January 15, 1995 in Sports

Cracking The List Student Athlete Ranked Tops Among Least Important College People

Gene Wojciechowski The Sporting News
 

So Rupert Murdoch, international media czar, is The Sporting News’ most powerful person in sports. Like this is a surprise?

The man spent $1.58 billion for the broadcast rights to the National Football Conference. You spend $1.58 billion on anything, even if it means first dibs on Tampa Bay Bucs telecasts, and you deserve somebody’s No. 1 ranking.

But not even Murdoch could crack the first and soon-to-be prestigious 15 Least Important People in College Basketball - though, for $1.58 billion, I’d reconsider.

The list:

1. The Student Athlete. You’re right, you can’t put a price on a free education. For the chance at a diploma, today’s scholarship player ought to be forever thankful. However, you can put a price on the cost of a movie, a pitcher of beer, a load of laundry, a tank of gas, a pair of jeans and other assorted incidentals not covered by a grant-inaid.

Maybe Louisiana State coach Dale Brown is right. Maybe one day the players, tired of being left out of the NCAA’s economic food chain, will boycott the Final Four. No monthly stipend, no permission to work during the season, no piece of the huge NCAA financial pie … then no play.

2. Big Eight Commissioner Carl James. James, who deserved better, wasn’t anywhere near the information superhighway when the Pacific 10 Conference was busy trying to raid his league of longtime Big Eight member Colorado and soonto-be member Texas. Instead, he was at Stuckey’s having a malt.

It wasn’t until James saw a press release from Colorado acknowledging the Pac-10 invitation that he knew all the details. Nice league.

3. Big East coaches. Ask Syracuse coach Jim Boeheim to list the advantages of Notre Dame joining the Big East and you find yourself listening to the gentle hiss of a longdistance phone line. In fact, if a confidential poll of league coaches were taken, chances are Notre Dame’s entry into the conference wouldn’t rank as a defining moment. The coaches are convinced the move helps the Irish more than it helps the established Big East teams.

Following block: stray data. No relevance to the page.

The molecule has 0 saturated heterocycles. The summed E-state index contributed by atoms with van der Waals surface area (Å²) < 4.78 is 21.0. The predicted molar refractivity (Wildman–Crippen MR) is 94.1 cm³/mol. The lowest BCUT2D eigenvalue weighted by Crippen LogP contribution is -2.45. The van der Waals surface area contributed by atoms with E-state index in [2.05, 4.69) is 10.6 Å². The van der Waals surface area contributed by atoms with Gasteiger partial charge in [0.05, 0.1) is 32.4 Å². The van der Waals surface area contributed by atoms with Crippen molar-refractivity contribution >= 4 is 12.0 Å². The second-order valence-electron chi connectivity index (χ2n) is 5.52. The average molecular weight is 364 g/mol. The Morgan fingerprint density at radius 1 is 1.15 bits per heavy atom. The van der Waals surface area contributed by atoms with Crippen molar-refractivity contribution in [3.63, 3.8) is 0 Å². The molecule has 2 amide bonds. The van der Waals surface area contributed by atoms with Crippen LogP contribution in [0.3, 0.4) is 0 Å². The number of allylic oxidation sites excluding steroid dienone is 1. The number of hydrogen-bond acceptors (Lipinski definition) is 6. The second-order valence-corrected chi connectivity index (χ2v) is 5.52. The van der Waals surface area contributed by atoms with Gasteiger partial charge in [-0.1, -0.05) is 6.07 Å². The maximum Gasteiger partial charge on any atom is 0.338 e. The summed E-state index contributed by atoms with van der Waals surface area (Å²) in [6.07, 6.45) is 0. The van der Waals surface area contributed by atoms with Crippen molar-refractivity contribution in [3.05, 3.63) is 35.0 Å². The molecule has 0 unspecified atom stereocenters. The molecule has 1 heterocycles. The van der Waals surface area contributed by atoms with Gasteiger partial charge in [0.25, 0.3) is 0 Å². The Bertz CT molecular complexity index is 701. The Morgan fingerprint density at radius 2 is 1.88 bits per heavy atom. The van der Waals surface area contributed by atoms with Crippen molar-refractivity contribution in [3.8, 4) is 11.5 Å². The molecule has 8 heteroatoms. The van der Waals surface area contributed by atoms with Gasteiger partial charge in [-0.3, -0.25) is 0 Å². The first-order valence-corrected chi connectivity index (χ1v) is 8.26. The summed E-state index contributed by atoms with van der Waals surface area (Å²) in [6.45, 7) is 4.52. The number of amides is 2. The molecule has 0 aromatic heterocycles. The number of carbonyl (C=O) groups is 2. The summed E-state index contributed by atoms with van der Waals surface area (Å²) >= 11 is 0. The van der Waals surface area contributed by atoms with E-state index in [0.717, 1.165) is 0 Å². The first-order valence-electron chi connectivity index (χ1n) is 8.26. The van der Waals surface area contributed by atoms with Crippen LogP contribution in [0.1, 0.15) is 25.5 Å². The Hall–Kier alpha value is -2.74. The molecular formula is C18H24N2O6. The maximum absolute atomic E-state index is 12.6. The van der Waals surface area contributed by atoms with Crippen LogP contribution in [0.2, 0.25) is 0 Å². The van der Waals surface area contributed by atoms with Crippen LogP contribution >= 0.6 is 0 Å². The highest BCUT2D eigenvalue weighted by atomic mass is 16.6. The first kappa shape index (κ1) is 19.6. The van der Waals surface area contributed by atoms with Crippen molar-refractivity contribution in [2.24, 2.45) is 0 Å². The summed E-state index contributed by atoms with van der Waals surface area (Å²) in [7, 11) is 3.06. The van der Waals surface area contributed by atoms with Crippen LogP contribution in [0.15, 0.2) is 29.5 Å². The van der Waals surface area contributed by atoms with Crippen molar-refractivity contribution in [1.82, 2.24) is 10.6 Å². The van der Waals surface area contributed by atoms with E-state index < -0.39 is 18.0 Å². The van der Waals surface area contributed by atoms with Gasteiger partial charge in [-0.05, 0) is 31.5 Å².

Then again, apparently nobody asked the coaches what they thought.

4. Rollie Massimino. From national championship in 1985 to semi-disgrace in 1994. Massimino, along with former Nevada-Las Vegas President Robert Maxson and UNLV athletic director Jim Weaver, promised to rescue the Runnin’ Rebels image. Instead, they put another layer of dirt on the controversial program.

Even if he wanted one, it’s difficult to imagine Massimino earning another high-profile coaching position.

5. Baylor’s admissions office. Got a transcript from Mount Olive Air Conditioning & Bible College? Welcome to Baylor, where there’s a scholarship and a uniform with your name on it.

At least there was until the latest academic scam was uncovered.

6. Kentucky’s wardrobe consultant. The Wildcats’ new gamewear looks like a circus tie-dye experiment gone awry. Bring back the classic K on the shorts and lose the Barnum & Bailey stuff.

7. The University of Dayton. When it came time to form a new all-sports league, guess which Great Midwest Conference member was left out of the mix? These days, loyalties go only as far as TV markets and dollar guarantees. Ask Dayton for the details.

8. DePaul coach Joey Meyer. Cut off at the knees by DePaul athletic director Bill Bradshaw, this is probably Meyer’s last season as the Blue Demons coach. All Meyer did was devote his entire adult life to the program and win 200 games in 10 years.

Unfortunately for Meyer, DePaul failed to reach the NCAA Tournament the last two seasons. Trust us, if he does leave at season’s end, it will be more DePaul’s loss than Meyer’s.

9. Arizona coach Lute Olsen didn’t want to play in the early season Great Eight. Said it wasn’t fair to his players, who would miss all sorts of class time. Said the program could do without the guaranteed money, especially considering the team’s travel schedule. Said it was just another example of TV running the sport.

On Nov. 30 at the Palace in Auburn Hills, Arizona defeated Michigan in the second game of that night’s Great Eight game.

10. Texas El-Paso Coach Don Haskins and Missouri coach Norm Stewart. Let me get this straight: Sergei Belov is in the Basketball Hall of Fame, but Haskins and Stewart, each of whom reached the 650-victory plateau this season, aren’t? Hey, Springfield, wake up and smell the records.

11. National Association of Basketball Coaches. The NABC means well - very well - but until it starts making a dent in the NCAA’s decision-making process, the coaches’ group will remain a legislative middleweight.

12. North Carolina sophomore Jerry Stackhouse. We checked our supply of preseason hoops periodicals and not a single one had the North Carolina sophomore forward on its All-America first team. There was one yearbook that failed to find a place for Stackhouse on its first five teams. Someone owes him a major apology.

13. Indiana’s postgame microphone engineer. No need to plug that in. Coach won’t be talking to the media tonight.

14. St. John’s University officials. Red Storm? That sounds like a dust cloud, a Tom Clancy novel or a USFL team from Shreveport, La.

15. NIT organizers. Some fun, getting the NCAA’s leftovers.

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